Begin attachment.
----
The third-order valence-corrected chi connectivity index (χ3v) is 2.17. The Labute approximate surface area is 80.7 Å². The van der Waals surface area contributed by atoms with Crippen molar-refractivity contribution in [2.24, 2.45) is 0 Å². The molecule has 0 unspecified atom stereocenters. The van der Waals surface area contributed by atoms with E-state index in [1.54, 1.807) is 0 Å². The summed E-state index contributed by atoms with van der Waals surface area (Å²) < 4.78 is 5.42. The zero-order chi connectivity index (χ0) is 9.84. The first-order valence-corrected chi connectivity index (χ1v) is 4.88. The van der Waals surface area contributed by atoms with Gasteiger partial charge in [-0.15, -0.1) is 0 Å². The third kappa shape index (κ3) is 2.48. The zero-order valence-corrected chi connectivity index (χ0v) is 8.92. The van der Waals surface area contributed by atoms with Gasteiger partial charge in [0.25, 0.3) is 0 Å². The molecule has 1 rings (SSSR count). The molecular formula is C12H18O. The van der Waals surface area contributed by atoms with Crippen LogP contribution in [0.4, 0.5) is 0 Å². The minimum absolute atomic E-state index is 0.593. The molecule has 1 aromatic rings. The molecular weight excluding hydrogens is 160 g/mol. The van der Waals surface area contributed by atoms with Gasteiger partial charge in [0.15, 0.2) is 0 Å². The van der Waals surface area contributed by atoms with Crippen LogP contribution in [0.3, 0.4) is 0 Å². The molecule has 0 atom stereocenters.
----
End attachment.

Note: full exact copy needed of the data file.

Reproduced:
The third-order valence-corrected chi connectivity index (χ3v) is 2.17. The Labute approximate surface area is 80.7 Å². The van der Waals surface area contributed by atoms with Crippen molar-refractivity contribution in [2.24, 2.45) is 0 Å². The molecule has 0 unspecified atom stereocenters. The van der Waals surface area contributed by atoms with E-state index in [1.54, 1.807) is 0 Å². The summed E-state index contributed by atoms with van der Waals surface area (Å²) < 4.78 is 5.42. The zero-order chi connectivity index (χ0) is 9.84. The first-order valence-corrected chi connectivity index (χ1v) is 4.88. The van der Waals surface area contributed by atoms with Gasteiger partial charge in [-0.15, -0.1) is 0 Å². The third kappa shape index (κ3) is 2.48. The zero-order valence-corrected chi connectivity index (χ0v) is 8.92. The van der Waals surface area contributed by atoms with Gasteiger partial charge in [0.25, 0.3) is 0 Å². The molecule has 1 rings (SSSR count). The molecular formula is C12H18O. The van der Waals surface area contributed by atoms with Crippen LogP contribution in [0.4, 0.5) is 0 Å². The minimum absolute atomic E-state index is 0.593. The molecule has 1 aromatic rings. The molecular weight excluding hydrogens is 160 g/mol. The van der Waals surface area contributed by atoms with Gasteiger partial charge in [0.15, 0.2) is 0 Å². The van der Waals surface area contributed by atoms with Crippen LogP contribution in [0.3, 0.4) is 0 Å². The molecule has 0 atom stereocenters.